The Social Security Privacy and Identity Theft Prevention Act of 2004
When looking at any policy or measure five questions need to be asked.
1. What problem is the policy or measure trying to solve?
2. How can it fail in practice?
3. Given the failure modes, how well does it solve the problem?
4. What are the costs, both financial and social, associated with it, and flowing from its unintended consequences?
5. Given the effectiveness and costs, is the policy or measure worth it?
Failing to look at the unintended consequences often leads to increased problems in unanticipated areas, which may far-outweigh any benefits brought by the legislation.
HR 2971 (introduced in the Senate as S 2801), the Social Security Privacy and Identity Theft Prevention Act of 2004, which recently passed the Ways and Means committee, is a good case in point. Identity theft is a serious problem, and nobody could object to legislation that cuts back on identity theft, any more than they could object to the Protection of Soft and Cuddly Bunnies Act.
On the other hand, imagine you are an abandoned wife who needs to collect child support from a deadbeat dad. Or that your life savings have been stolen in a clever fraud. Or that your wealthy husband has just run off with another woman, and insists that he is broke and has no property to split with you.
If you fall into any of these categories, HR 2971 goes a very long way to guarantee that you will never see the money owed you. The reason for this is that neither the police nor the state nor the federal government will drop what they are doing to locate the assets for you. Instead, your attorney will hire a private investigator.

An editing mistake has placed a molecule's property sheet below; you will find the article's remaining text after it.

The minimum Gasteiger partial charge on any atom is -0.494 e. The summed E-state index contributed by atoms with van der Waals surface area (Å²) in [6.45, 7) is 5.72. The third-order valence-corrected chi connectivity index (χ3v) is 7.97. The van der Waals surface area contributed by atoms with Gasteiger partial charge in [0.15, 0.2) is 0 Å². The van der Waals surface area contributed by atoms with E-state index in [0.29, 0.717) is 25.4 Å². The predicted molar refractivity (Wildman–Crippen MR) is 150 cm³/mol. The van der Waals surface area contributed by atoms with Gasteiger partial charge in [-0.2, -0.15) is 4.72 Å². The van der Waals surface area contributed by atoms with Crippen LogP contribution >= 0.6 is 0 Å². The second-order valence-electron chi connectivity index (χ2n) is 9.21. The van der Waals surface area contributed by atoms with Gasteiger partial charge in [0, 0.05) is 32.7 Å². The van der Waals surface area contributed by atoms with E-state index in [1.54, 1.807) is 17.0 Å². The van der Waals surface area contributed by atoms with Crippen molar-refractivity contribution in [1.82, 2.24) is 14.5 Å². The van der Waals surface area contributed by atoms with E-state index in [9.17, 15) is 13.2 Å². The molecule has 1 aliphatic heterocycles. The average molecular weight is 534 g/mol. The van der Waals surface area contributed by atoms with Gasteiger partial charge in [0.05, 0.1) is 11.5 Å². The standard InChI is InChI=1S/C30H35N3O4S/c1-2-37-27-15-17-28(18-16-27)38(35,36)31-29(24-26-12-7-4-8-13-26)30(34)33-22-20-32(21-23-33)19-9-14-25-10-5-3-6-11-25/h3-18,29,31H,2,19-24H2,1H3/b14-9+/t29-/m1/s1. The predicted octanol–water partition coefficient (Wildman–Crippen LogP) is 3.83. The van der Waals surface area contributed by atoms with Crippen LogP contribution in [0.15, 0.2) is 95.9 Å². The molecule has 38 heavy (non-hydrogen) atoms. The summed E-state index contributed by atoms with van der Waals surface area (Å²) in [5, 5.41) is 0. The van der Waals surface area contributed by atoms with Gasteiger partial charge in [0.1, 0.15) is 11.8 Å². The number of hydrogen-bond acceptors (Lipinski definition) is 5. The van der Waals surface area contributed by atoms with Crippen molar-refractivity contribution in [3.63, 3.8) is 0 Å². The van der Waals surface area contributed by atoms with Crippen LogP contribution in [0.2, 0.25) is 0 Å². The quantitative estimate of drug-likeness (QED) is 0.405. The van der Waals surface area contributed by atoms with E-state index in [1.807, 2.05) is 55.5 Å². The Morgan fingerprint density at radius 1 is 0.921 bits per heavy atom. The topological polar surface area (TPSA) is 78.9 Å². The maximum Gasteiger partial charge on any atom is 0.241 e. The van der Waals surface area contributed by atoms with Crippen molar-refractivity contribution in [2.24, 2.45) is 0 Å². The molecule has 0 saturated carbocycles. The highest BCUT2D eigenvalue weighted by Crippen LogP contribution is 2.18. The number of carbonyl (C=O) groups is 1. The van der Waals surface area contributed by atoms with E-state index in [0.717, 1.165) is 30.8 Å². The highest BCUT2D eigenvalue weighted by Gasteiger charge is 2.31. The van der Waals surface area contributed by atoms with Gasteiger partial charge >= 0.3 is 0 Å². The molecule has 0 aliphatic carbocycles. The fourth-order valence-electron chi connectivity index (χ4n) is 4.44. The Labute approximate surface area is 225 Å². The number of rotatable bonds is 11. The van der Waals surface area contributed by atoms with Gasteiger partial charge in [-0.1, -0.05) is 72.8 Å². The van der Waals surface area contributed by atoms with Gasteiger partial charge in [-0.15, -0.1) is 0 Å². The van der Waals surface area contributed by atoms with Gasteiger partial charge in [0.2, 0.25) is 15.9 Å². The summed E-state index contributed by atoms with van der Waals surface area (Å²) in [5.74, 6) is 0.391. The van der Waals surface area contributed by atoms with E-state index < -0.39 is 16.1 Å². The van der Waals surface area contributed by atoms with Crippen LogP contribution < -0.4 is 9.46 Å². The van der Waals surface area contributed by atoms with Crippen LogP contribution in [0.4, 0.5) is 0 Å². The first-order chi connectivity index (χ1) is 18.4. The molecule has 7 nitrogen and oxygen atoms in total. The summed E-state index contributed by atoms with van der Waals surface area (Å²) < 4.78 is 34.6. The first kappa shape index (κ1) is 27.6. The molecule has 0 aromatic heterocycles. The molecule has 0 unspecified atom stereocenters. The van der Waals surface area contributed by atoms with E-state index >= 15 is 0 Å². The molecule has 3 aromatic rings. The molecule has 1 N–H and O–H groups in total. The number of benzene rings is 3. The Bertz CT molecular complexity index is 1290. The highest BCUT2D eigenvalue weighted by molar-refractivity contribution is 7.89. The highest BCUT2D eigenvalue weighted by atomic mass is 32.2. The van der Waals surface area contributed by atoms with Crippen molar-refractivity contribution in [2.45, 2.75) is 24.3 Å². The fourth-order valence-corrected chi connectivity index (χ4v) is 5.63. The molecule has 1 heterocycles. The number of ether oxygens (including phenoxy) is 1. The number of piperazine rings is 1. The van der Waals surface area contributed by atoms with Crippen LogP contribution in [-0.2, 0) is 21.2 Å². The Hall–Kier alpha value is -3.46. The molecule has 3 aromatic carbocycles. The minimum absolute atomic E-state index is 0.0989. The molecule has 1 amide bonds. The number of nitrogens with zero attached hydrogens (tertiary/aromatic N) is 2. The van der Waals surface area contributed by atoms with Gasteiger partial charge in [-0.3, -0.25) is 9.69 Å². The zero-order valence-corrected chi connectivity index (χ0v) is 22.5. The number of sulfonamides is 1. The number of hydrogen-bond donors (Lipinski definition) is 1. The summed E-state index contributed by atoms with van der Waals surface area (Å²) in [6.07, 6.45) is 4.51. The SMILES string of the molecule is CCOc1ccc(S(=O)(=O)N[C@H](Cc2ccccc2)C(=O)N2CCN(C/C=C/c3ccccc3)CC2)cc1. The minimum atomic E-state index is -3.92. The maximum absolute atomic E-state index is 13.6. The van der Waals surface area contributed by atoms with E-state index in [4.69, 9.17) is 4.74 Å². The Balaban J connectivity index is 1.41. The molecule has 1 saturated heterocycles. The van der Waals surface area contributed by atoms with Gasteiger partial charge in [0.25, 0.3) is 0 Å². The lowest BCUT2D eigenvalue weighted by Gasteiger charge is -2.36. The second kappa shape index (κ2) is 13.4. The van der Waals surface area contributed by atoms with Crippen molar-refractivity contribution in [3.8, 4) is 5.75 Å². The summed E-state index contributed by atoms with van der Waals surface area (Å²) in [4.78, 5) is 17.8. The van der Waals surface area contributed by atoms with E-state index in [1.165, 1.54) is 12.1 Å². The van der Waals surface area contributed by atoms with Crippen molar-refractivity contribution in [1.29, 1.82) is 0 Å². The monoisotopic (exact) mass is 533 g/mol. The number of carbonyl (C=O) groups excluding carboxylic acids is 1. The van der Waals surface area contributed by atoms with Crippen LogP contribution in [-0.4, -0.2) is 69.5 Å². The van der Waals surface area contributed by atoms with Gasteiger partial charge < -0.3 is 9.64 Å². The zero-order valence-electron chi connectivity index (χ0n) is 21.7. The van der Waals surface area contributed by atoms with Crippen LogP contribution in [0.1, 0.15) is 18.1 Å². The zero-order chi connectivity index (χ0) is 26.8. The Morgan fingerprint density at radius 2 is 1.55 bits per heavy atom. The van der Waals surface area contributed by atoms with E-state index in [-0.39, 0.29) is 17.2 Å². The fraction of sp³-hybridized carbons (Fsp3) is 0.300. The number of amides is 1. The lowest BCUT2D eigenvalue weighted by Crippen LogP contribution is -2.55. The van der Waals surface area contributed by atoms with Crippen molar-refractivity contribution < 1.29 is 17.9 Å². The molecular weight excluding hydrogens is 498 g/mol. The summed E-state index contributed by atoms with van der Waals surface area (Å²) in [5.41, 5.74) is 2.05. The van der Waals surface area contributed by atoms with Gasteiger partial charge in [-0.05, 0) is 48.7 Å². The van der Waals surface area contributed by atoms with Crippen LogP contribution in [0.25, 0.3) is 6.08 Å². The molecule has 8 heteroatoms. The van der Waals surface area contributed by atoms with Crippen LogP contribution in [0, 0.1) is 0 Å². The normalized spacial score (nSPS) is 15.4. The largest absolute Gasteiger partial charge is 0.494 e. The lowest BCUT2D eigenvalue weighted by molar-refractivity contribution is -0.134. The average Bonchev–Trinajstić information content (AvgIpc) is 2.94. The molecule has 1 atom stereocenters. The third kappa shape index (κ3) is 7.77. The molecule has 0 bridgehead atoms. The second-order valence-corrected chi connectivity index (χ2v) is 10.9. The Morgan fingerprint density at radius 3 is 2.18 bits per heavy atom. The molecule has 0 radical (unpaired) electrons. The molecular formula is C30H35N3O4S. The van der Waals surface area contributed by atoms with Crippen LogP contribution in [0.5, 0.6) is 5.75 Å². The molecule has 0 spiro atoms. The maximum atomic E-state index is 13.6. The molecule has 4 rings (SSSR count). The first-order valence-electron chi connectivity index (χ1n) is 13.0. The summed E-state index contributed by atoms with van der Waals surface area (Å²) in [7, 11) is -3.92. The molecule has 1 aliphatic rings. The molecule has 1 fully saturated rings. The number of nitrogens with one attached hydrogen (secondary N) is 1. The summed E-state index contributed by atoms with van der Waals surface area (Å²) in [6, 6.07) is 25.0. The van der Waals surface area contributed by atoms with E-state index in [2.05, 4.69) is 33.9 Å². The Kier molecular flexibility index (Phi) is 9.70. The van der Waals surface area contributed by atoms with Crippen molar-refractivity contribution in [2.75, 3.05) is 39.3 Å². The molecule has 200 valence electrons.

Private investigators do a good job of hidden assets: The LUBRINCO Group, for example, is involved in the search for roughly $600 million dollars a year, largely in large frauds and high-profile divorces. But one of
the tools we use is the social security number. Of 2000 John Q. Publics, which one has the same social security number as Mrs. Public’s ex? What is the social security number of the fraudster, and what accounts and properties can we find associated with someone of that name who has that social security number? Without access to the information in credit header and other locator information, which will be denied to licensed private investigators under sections 107 and 108, investigations will become either impossible or cost-prohibitive.
For the very rich the law will have little effect: They will either have the clout to get law enforcement to take action, or will be able to afford to spend large amounts to have us get the information they need.
For those in the middle class or below, concealed assets that might readily have been located will now never be seen, as their location will become un- affordable for the normal person.
For most American citizens, the penalties will far outweigh the risks of identity theft. We encourage you to call or write your senators and congressmen to suggest that sections 107 and 108 be changed to better protect the public. Otherwise, the Social Security Privacy and Identity Theft Prevention Act of 2004 should be renamed the Deadbeat-Dad and Fraudster Protection act of 2004….